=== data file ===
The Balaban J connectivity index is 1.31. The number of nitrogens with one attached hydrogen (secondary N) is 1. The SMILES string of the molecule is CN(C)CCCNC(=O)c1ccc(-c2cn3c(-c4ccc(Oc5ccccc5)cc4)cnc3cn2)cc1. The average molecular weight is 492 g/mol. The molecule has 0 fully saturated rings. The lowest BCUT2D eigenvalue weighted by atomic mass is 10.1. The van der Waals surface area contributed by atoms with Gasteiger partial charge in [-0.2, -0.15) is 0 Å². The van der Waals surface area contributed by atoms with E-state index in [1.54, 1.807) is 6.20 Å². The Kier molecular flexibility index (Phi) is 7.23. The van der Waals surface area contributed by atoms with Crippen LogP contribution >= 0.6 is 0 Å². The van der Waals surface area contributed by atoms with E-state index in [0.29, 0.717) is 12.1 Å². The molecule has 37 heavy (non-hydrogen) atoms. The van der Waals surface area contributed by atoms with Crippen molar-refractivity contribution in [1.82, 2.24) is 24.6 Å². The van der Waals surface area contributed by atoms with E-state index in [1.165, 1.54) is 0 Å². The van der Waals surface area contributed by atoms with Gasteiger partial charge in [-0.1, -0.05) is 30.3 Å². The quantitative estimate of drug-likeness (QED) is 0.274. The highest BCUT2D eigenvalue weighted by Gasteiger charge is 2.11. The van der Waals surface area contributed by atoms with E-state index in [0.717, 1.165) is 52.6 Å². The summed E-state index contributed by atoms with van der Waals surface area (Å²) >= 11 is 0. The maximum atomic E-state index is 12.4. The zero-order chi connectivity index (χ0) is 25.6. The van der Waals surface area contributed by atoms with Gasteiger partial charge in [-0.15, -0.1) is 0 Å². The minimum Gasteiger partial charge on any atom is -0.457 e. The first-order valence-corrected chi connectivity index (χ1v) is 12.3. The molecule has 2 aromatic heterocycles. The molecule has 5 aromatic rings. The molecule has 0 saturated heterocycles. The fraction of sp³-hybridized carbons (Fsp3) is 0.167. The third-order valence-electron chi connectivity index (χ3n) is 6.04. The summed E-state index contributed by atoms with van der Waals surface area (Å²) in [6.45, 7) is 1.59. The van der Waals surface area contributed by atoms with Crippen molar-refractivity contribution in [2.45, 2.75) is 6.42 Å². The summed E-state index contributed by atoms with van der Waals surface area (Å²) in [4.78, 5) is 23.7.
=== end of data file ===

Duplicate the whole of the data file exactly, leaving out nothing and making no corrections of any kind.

The Balaban J connectivity index is 1.31. The number of nitrogens with one attached hydrogen (secondary N) is 1. The SMILES string of the molecule is CN(C)CCCNC(=O)c1ccc(-c2cn3c(-c4ccc(Oc5ccccc5)cc4)cnc3cn2)cc1. The average molecular weight is 492 g/mol. The molecule has 0 fully saturated rings. The lowest BCUT2D eigenvalue weighted by atomic mass is 10.1. The van der Waals surface area contributed by atoms with Gasteiger partial charge in [-0.2, -0.15) is 0 Å². The van der Waals surface area contributed by atoms with E-state index in [1.54, 1.807) is 6.20 Å². The Kier molecular flexibility index (Phi) is 7.23. The van der Waals surface area contributed by atoms with Crippen LogP contribution >= 0.6 is 0 Å². The van der Waals surface area contributed by atoms with E-state index in [0.29, 0.717) is 12.1 Å². The molecule has 37 heavy (non-hydrogen) atoms. The van der Waals surface area contributed by atoms with Crippen molar-refractivity contribution in [1.82, 2.24) is 24.6 Å². The van der Waals surface area contributed by atoms with E-state index in [1.165, 1.54) is 0 Å². The van der Waals surface area contributed by atoms with Gasteiger partial charge in [-0.1, -0.05) is 30.3 Å². The quantitative estimate of drug-likeness (QED) is 0.274. The highest BCUT2D eigenvalue weighted by Gasteiger charge is 2.11. The van der Waals surface area contributed by atoms with E-state index in [0.717, 1.165) is 52.6 Å². The summed E-state index contributed by atoms with van der Waals surface area (Å²) >= 11 is 0. The maximum atomic E-state index is 12.4. The zero-order chi connectivity index (χ0) is 25.6. The van der Waals surface area contributed by atoms with Gasteiger partial charge in [-0.15, -0.1) is 0 Å². The minimum Gasteiger partial charge on any atom is -0.457 e. The first-order valence-corrected chi connectivity index (χ1v) is 12.3. The molecule has 2 aromatic heterocycles. The molecule has 5 aromatic rings. The molecule has 0 saturated heterocycles. The fraction of sp³-hybridized carbons (Fsp3) is 0.167. The third-order valence-electron chi connectivity index (χ3n) is 6.04. The summed E-state index contributed by atoms with van der Waals surface area (Å²) in [6.45, 7) is 1.59. The van der Waals surface area contributed by atoms with Crippen molar-refractivity contribution in [2.45, 2.75) is 6.42 Å². The summed E-state index contributed by atoms with van der Waals surface area (Å²) in [4.78, 5) is 23.7.